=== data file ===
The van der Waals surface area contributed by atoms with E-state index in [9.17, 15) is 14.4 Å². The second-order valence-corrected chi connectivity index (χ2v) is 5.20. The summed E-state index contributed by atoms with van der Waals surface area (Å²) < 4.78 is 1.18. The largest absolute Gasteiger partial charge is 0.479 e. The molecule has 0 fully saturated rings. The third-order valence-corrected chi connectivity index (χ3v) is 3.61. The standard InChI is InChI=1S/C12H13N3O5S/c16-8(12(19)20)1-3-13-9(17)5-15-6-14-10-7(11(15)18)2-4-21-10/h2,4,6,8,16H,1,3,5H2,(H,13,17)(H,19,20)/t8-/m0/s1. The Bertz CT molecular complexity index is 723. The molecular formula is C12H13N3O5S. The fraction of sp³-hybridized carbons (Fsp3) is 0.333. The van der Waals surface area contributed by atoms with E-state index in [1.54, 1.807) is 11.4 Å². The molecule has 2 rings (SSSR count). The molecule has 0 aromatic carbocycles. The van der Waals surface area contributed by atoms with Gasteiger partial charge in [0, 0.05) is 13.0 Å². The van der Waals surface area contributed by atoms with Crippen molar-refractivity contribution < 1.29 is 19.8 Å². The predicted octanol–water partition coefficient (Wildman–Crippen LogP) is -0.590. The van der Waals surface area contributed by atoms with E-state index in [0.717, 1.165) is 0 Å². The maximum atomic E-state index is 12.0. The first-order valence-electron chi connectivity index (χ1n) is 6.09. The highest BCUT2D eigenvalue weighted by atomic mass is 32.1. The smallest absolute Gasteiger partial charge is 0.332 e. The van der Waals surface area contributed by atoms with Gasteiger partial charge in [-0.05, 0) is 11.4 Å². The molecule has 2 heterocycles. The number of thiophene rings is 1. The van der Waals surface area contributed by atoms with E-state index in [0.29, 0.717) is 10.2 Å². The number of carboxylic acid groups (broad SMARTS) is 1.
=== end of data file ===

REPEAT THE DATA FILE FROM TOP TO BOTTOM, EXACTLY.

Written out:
The van der Waals surface area contributed by atoms with E-state index in [9.17, 15) is 14.4 Å². The second-order valence-corrected chi connectivity index (χ2v) is 5.20. The summed E-state index contributed by atoms with van der Waals surface area (Å²) < 4.78 is 1.18. The largest absolute Gasteiger partial charge is 0.479 e. The molecule has 0 fully saturated rings. The third-order valence-corrected chi connectivity index (χ3v) is 3.61. The standard InChI is InChI=1S/C12H13N3O5S/c16-8(12(19)20)1-3-13-9(17)5-15-6-14-10-7(11(15)18)2-4-21-10/h2,4,6,8,16H,1,3,5H2,(H,13,17)(H,19,20)/t8-/m0/s1. The Bertz CT molecular complexity index is 723. The molecular formula is C12H13N3O5S. The fraction of sp³-hybridized carbons (Fsp3) is 0.333. The van der Waals surface area contributed by atoms with E-state index in [1.54, 1.807) is 11.4 Å². The molecule has 2 rings (SSSR count). The molecule has 0 aromatic carbocycles. The van der Waals surface area contributed by atoms with Gasteiger partial charge in [0, 0.05) is 13.0 Å². The van der Waals surface area contributed by atoms with Crippen molar-refractivity contribution < 1.29 is 19.8 Å². The predicted octanol–water partition coefficient (Wildman–Crippen LogP) is -0.590. The van der Waals surface area contributed by atoms with E-state index in [0.717, 1.165) is 0 Å². The maximum atomic E-state index is 12.0. The first-order valence-electron chi connectivity index (χ1n) is 6.09. The highest BCUT2D eigenvalue weighted by atomic mass is 32.1. The smallest absolute Gasteiger partial charge is 0.332 e. The van der Waals surface area contributed by atoms with Gasteiger partial charge in [-0.05, 0) is 11.4 Å². The molecule has 2 heterocycles. The number of thiophene rings is 1. The van der Waals surface area contributed by atoms with E-state index in [0.29, 0.717) is 10.2 Å². The number of carboxylic acid groups (broad SMARTS) is 1.